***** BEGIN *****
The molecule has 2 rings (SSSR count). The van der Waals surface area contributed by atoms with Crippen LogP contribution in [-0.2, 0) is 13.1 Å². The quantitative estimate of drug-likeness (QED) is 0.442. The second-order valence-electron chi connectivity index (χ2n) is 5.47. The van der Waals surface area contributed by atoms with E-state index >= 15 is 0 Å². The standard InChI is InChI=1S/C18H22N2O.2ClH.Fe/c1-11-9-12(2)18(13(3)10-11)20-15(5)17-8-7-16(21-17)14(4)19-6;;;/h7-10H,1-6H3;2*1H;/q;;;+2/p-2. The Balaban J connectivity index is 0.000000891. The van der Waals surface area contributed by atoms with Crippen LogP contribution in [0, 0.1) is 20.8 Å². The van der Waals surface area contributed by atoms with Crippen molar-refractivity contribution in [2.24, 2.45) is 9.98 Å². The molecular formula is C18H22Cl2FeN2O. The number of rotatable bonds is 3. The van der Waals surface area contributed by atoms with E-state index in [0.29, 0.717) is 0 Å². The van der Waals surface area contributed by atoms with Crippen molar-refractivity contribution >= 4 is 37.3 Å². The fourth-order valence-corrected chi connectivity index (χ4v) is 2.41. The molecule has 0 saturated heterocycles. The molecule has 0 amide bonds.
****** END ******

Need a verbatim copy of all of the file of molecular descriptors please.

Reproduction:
The molecule has 2 rings (SSSR count). The van der Waals surface area contributed by atoms with Crippen LogP contribution in [-0.2, 0) is 13.1 Å². The quantitative estimate of drug-likeness (QED) is 0.442. The second-order valence-electron chi connectivity index (χ2n) is 5.47. The van der Waals surface area contributed by atoms with E-state index >= 15 is 0 Å². The standard InChI is InChI=1S/C18H22N2O.2ClH.Fe/c1-11-9-12(2)18(13(3)10-11)20-15(5)17-8-7-16(21-17)14(4)19-6;;;/h7-10H,1-6H3;2*1H;/q;;;+2/p-2. The Balaban J connectivity index is 0.000000891. The van der Waals surface area contributed by atoms with Crippen LogP contribution in [0, 0.1) is 20.8 Å². The van der Waals surface area contributed by atoms with Crippen molar-refractivity contribution in [2.24, 2.45) is 9.98 Å². The molecular formula is C18H22Cl2FeN2O. The number of rotatable bonds is 3. The van der Waals surface area contributed by atoms with E-state index in [0.29, 0.717) is 0 Å². The van der Waals surface area contributed by atoms with Crippen molar-refractivity contribution >= 4 is 37.3 Å². The fourth-order valence-corrected chi connectivity index (χ4v) is 2.41. The molecule has 0 saturated heterocycles. The molecule has 0 amide bonds.